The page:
ne of them came
loose. It fell into the coffee cup I was about
to drink from. Everybody in the lunchroom saw. They were all watching,
staring at me.
I had to choose: either pretend not to have noticed and take a
sip and risk swallowing it, or put the cup down on the table and, implicitly
admitting that the most embarrassing thing in the world--the universe--had
occurred, let myself be engulfed by the dark, scornful laughter.
A third possibility was to create a diversion, so I could sneak
off for a quick refill. But I would need help for this, an accomplice,
someone trustworthy. . . Harold from Accounting? Fay from Personnel? Gina
in Marketing? I would also need a secret signal, perhaps a subtle glance at
the light switches, or a . . .
No, I thought. Forget it. There is no time to plan a
diversion. I have no accomplices. People have already started tittering. I
can feel their eyes bearing down on me, the derision and cruelty in them.
This is it.
I tightened my grip on the handle. My thumbnail went white. I
steadied my forearm, lifted it a little farther. The tittering dropped to a
hush. Don't tremble, I told myself as the cup touched my lips. Don't show
them your fear. Then I raised my elbow and torqued my wrist. The cup seemed
to tip up of its own accord, with no effort on my part. The silence of the
lunchroom was profound.
Looking down, I observed the shimmering black hole. It got
closer, and larger, until it filled my field of vision. I felt myself being
truncated, pulled inside. The lights seemed to all go out, as if a
collapsing star, winking out of existence . . .
orry," he said, standing out on the balcony.
"What?" she said from inside.
There'd been an argument, a big one.
"Hold on," he said, coming in.
She didn't want--among other things--to spend Thanksgiving with
"I said I'm . . . . "
He noticed something about the way she was dressed, about her
green slacks and tan sweater.
"You know, you blend in perfectly."
He refused--among other things--to get a cat.
"With the easy chair," he said. "The color of your clothes . . .
She glanced down at herself, at where she was sitting, and looked
up at him with a puzzled expression.
"You couldn't hear me because you were camouflaged."
She saw his mouth move, but there were still no words.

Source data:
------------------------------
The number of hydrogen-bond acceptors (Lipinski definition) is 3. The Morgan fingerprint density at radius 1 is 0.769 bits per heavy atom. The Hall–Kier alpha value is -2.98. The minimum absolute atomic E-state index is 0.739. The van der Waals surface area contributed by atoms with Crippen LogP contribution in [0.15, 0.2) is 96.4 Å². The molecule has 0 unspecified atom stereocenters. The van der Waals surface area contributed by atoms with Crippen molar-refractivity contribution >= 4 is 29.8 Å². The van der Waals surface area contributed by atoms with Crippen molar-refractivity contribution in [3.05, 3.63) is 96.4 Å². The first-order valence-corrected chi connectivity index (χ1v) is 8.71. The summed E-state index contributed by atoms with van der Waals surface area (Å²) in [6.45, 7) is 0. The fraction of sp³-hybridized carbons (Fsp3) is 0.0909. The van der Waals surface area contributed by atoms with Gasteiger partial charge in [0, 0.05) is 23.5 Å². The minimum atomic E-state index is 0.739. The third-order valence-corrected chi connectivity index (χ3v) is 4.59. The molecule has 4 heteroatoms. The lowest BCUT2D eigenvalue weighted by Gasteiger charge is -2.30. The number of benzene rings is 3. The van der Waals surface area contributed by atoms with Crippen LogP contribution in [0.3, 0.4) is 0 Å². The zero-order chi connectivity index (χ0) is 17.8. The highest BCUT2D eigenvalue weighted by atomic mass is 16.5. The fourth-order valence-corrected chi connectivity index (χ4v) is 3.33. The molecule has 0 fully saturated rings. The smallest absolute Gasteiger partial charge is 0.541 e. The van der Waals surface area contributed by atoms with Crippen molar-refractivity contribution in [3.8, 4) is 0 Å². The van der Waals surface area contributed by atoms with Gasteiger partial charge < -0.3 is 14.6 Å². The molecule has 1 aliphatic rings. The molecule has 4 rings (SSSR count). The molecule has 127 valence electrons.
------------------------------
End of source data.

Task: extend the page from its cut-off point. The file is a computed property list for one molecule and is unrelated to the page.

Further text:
"What are you saying?"
He pulled her up, so she was standing. Then he walked back out
to the balcony and they started over.
ne phase, not necessarily the first, uses a stroking motion,
which travels along the sole of your foot and causes your big toe to rise.
Do not be concerned if there is a sluggish response, or by the removal of
whisper-thin slices of calf. Do not be concerned when the new springs are
Another phase, sometimes referred to as "Babinski in a Basket,"
radiates out from your instep before looping overhead. You will assume a
supine position at this point, with arms crossed and resting on your chest.
Then you will attempt to sit up. If no emission takes place, and if there
are no signs of a limp, you will get to increase your posture by half.
Though the final phase does not always occur at the end, you might
expect it to, and so, well--in any case, it lasts only a short while. And
since your gait now seems almost all better, one detects a note of
anticipation, a slight quaver of joy in your voice. You say, "Babinski, mon
amour," and this alters the degree of tenderness. Even the dizzy spells
pass. You can kick straight again. The whole team welcomes you back to the
Marc Kipniss holds a Ph.D. in Comparative Literature from the
University of Washington. His stories and poems have appeared/will appear in
Black Warrior Review, Salt Hill, Bogg, Short Fuse, Etcetera, Nerve Cowboy,
Pangolin Papers, Parting Gifts, American Tanka, Happy, The Maverick Press,
Dirigible, Pudding Magazine, The Silver Web, and Neotrope. He has published
criticism in The Journal of the Kafka Society of America, Discourse,
Rethinking Marxism, and The Cincinnati Romance Review.
Back to the Top
Issue 3 |
copyright by author 2000 all rights reserved